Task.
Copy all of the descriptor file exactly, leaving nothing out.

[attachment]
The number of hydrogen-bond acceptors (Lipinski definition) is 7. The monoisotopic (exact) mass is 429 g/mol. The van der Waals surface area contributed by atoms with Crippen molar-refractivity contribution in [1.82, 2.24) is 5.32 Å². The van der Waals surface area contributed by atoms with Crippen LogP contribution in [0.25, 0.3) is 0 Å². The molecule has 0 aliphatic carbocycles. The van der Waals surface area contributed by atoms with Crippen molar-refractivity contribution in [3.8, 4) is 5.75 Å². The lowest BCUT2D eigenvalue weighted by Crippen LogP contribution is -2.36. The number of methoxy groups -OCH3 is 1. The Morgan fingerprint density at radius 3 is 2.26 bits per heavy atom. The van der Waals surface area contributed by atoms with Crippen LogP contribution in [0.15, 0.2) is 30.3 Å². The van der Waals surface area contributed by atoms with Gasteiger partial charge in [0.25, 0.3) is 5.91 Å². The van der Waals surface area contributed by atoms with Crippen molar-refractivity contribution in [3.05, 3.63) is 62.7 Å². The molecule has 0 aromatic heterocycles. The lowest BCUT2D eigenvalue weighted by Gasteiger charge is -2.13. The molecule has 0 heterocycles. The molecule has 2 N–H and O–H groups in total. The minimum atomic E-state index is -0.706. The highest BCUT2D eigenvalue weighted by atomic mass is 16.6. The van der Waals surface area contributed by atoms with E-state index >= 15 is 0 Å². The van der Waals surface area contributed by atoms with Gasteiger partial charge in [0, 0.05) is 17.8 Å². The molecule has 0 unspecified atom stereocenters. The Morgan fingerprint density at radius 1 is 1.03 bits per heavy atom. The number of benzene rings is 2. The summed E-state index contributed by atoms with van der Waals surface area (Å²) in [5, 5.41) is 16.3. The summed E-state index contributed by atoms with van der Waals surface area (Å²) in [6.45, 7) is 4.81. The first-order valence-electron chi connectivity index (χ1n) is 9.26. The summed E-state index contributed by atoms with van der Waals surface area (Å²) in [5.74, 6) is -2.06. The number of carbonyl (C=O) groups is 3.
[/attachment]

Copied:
The number of hydrogen-bond acceptors (Lipinski definition) is 7. The monoisotopic (exact) mass is 429 g/mol. The van der Waals surface area contributed by atoms with Crippen molar-refractivity contribution in [1.82, 2.24) is 5.32 Å². The van der Waals surface area contributed by atoms with Crippen LogP contribution in [0.25, 0.3) is 0 Å². The molecule has 0 aliphatic carbocycles. The van der Waals surface area contributed by atoms with Crippen molar-refractivity contribution in [3.8, 4) is 5.75 Å². The lowest BCUT2D eigenvalue weighted by Crippen LogP contribution is -2.36. The number of methoxy groups -OCH3 is 1. The Morgan fingerprint density at radius 3 is 2.26 bits per heavy atom. The van der Waals surface area contributed by atoms with Crippen LogP contribution in [0.15, 0.2) is 30.3 Å². The van der Waals surface area contributed by atoms with Gasteiger partial charge in [0.25, 0.3) is 5.91 Å². The van der Waals surface area contributed by atoms with Crippen molar-refractivity contribution in [3.05, 3.63) is 62.7 Å². The molecule has 0 aromatic heterocycles. The lowest BCUT2D eigenvalue weighted by Gasteiger charge is -2.13. The molecule has 0 heterocycles. The molecule has 2 N–H and O–H groups in total. The minimum atomic E-state index is -0.706. The highest BCUT2D eigenvalue weighted by atomic mass is 16.6. The van der Waals surface area contributed by atoms with E-state index >= 15 is 0 Å². The van der Waals surface area contributed by atoms with Gasteiger partial charge in [0, 0.05) is 17.8 Å². The molecule has 0 unspecified atom stereocenters. The Morgan fingerprint density at radius 1 is 1.03 bits per heavy atom. The number of benzene rings is 2. The summed E-state index contributed by atoms with van der Waals surface area (Å²) in [5, 5.41) is 16.3. The summed E-state index contributed by atoms with van der Waals surface area (Å²) in [6.45, 7) is 4.81. The first-order valence-electron chi connectivity index (χ1n) is 9.26. The summed E-state index contributed by atoms with van der Waals surface area (Å²) in [5.74, 6) is -2.06. The number of carbonyl (C=O) groups is 3.